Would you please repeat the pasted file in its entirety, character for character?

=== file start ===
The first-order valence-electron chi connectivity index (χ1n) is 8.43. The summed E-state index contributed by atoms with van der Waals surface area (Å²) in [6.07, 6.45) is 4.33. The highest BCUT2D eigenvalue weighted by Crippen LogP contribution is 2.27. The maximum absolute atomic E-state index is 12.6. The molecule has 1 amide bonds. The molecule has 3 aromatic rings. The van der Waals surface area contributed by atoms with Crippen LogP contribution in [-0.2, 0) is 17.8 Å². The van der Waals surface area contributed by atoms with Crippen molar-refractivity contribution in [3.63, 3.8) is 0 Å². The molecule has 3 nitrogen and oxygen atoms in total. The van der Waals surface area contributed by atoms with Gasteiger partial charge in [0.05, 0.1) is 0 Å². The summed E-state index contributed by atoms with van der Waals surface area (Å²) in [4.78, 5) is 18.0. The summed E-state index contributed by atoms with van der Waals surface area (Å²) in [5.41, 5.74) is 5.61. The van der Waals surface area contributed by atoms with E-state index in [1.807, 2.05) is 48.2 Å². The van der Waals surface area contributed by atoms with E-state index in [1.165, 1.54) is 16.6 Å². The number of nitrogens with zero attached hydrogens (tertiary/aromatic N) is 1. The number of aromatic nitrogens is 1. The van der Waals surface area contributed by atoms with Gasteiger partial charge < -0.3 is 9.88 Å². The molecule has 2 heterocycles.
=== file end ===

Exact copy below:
The first-order valence-electron chi connectivity index (χ1n) is 8.43. The summed E-state index contributed by atoms with van der Waals surface area (Å²) in [6.07, 6.45) is 4.33. The highest BCUT2D eigenvalue weighted by Crippen LogP contribution is 2.27. The maximum absolute atomic E-state index is 12.6. The molecule has 1 amide bonds. The molecule has 3 aromatic rings. The van der Waals surface area contributed by atoms with Crippen LogP contribution in [-0.2, 0) is 17.8 Å². The van der Waals surface area contributed by atoms with Crippen molar-refractivity contribution in [3.63, 3.8) is 0 Å². The molecule has 3 nitrogen and oxygen atoms in total. The van der Waals surface area contributed by atoms with Gasteiger partial charge in [0.05, 0.1) is 0 Å². The summed E-state index contributed by atoms with van der Waals surface area (Å²) in [4.78, 5) is 18.0. The summed E-state index contributed by atoms with van der Waals surface area (Å²) in [5.41, 5.74) is 5.61. The van der Waals surface area contributed by atoms with E-state index in [1.807, 2.05) is 48.2 Å². The van der Waals surface area contributed by atoms with E-state index in [1.165, 1.54) is 16.6 Å². The number of nitrogens with zero attached hydrogens (tertiary/aromatic N) is 1. The number of aromatic nitrogens is 1. The van der Waals surface area contributed by atoms with Gasteiger partial charge < -0.3 is 9.88 Å². The molecule has 2 heterocycles.